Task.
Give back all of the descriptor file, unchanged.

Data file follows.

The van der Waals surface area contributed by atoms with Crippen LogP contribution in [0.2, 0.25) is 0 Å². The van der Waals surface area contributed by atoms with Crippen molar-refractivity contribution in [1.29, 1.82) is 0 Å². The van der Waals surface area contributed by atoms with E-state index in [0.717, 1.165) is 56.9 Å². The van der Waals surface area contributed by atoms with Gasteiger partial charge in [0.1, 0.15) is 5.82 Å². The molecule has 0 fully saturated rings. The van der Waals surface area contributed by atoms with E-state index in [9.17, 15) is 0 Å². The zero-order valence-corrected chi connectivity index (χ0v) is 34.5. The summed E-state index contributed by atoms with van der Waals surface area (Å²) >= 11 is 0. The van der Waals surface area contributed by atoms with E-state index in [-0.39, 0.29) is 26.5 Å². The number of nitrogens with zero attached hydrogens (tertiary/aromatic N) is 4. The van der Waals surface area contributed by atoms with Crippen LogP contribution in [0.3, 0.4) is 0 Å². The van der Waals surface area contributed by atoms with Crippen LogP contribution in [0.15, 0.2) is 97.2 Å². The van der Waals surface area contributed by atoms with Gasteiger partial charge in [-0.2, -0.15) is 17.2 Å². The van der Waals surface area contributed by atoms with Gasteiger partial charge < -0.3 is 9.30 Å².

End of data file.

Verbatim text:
The van der Waals surface area contributed by atoms with Crippen LogP contribution in [0.2, 0.25) is 0 Å². The van der Waals surface area contributed by atoms with Crippen molar-refractivity contribution in [1.29, 1.82) is 0 Å². The van der Waals surface area contributed by atoms with E-state index in [0.717, 1.165) is 56.9 Å². The van der Waals surface area contributed by atoms with Gasteiger partial charge in [0.1, 0.15) is 5.82 Å². The molecule has 0 fully saturated rings. The van der Waals surface area contributed by atoms with E-state index in [9.17, 15) is 0 Å². The zero-order valence-corrected chi connectivity index (χ0v) is 34.5. The summed E-state index contributed by atoms with van der Waals surface area (Å²) >= 11 is 0. The van der Waals surface area contributed by atoms with E-state index in [-0.39, 0.29) is 26.5 Å². The number of nitrogens with zero attached hydrogens (tertiary/aromatic N) is 4. The van der Waals surface area contributed by atoms with Crippen LogP contribution in [0.3, 0.4) is 0 Å². The van der Waals surface area contributed by atoms with Crippen LogP contribution in [0.15, 0.2) is 97.2 Å². The van der Waals surface area contributed by atoms with Gasteiger partial charge in [-0.2, -0.15) is 17.2 Å². The van der Waals surface area contributed by atoms with Gasteiger partial charge < -0.3 is 9.30 Å².